Staff Editorial: The impossibility of rest in a culture of doing

The Chimes staff addresses the issue of finding opportunities to rest in the midst of busy schedules.

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Block A. Vallotton/THE CHIMES

Chimes Staff, Writer

Biola profs, this one’s for you.

For most college students, everyday life consists of rote routines. We wake up. We go to class. We eat. We work out. We go to more classes. We go to work. We go home. We do homework. We go to bed. Our lives are consumed with doing what society tells us leads to success.

On top of this, we are frequently told by our professors that we need to rest. We are told to live in the fullness of Christ by taking time to rest in him.

MAKING TIME TO REST

Make no mistake, we want to be able to accomplish both of these things, but the reality is we cannot be both fully rested and fully invested in our studies, jobs, internships, ministries and relationships.

Doing hard, time-consuming homework and projects is part of the college experience, and teachers are justified in assigning students difficult work that challenges us to grow. However, when professors assign busy work or simply too much work, school becomes a game of trying to finish everything.

In order for students to have sufficient time and energy to do schoolwork well, professors must be mindful of the fact that not only are we taking multiple classes, but that many of us are also working to pay rent and tuition, volunteering with a local ministry or are a part of AS or a major-related committee. An ideal syllabus, in our mind, is designed to teach students ideas and concepts in both an efficient and achievable manner.

To be fair, these time-consuming activities are not all bad. Homework leads to learning, whether we realize it or not. Good grades, while not defining who we are, do give an indication about our motivation and ability to achieve. Time management is a struggle. College is a time for growth and maturity and finding balance in a hectic world. We do not want to let school impede on our personal and social lives. But at the same time, are we not full-time students?

THE NECESSITY OF GRACE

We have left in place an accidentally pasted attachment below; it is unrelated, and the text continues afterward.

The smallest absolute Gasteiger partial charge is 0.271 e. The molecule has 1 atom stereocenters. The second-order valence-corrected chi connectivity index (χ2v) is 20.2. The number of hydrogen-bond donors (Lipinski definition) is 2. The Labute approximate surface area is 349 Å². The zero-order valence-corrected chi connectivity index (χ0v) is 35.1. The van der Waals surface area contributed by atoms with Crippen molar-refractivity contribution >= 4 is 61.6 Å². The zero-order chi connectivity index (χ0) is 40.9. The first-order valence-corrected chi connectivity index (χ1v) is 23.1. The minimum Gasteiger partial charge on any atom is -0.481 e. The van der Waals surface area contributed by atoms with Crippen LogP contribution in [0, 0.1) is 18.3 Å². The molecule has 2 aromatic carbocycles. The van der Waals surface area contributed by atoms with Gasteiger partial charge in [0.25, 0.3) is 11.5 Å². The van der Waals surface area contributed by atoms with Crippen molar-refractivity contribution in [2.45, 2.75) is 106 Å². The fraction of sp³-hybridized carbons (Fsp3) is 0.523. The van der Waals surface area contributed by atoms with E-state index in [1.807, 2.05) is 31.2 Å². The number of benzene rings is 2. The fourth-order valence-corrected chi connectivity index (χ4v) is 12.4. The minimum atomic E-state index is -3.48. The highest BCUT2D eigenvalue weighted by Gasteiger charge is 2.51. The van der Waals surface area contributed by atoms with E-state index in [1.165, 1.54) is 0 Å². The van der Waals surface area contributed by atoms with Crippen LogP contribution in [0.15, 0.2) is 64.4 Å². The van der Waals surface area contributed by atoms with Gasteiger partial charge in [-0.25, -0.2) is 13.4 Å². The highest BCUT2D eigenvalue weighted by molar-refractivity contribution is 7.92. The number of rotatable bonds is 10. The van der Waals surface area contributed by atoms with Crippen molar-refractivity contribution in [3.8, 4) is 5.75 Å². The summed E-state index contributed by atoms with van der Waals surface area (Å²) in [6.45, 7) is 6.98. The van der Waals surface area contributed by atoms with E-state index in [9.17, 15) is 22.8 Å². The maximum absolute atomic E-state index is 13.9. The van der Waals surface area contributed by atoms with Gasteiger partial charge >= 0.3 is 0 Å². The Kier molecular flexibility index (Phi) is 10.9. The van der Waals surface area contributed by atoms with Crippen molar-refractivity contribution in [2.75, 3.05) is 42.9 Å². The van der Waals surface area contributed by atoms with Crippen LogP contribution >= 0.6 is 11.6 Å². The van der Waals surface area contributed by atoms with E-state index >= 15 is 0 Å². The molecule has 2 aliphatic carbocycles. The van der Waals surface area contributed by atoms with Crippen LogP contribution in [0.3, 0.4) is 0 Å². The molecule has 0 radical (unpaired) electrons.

However, in spite of the criticism we have offered, both professors and students need to have grace with one another. Students should be respectful of professors’ time and turn in assignments by the given deadline, while professors should respect students’ time by understanding the difficulty of balancing school and other commitments.

Ultimately, we recognize the struggle Biola students face to both be intentional about spending time with God while trying to simultaneously work, write papers, plan floor events, be a good sibling or child and volunteer with a ministry is a direct product of cultural philosophy that states that our value is in what we do. We recognize that the over-worked, under-rested Biola student must also point their finger at an American society that expects us to be superhuman instead of acknowledging the physical and mental limitations God gave us.

We also want to note, professors, that you too are expected to do more than what is healthy. Participating in committees and numerous university events on top of grading, teaching, writing, researching and trying to have a family is exhausting.

Professors, we’re thanking those of you who realize we are physical, mental and spiritual beings and give us grace in that. But, we’re still asking you to be rebellious. Dare to create courses in such a way that not only prepare us for life as an adult, but also allow us to have time to talk to God. Dare to create courses that celebrate our identity in both doing and being. We’ll try to be more disciplined and to say “yes” to fewer commitments.

 

 

 

 

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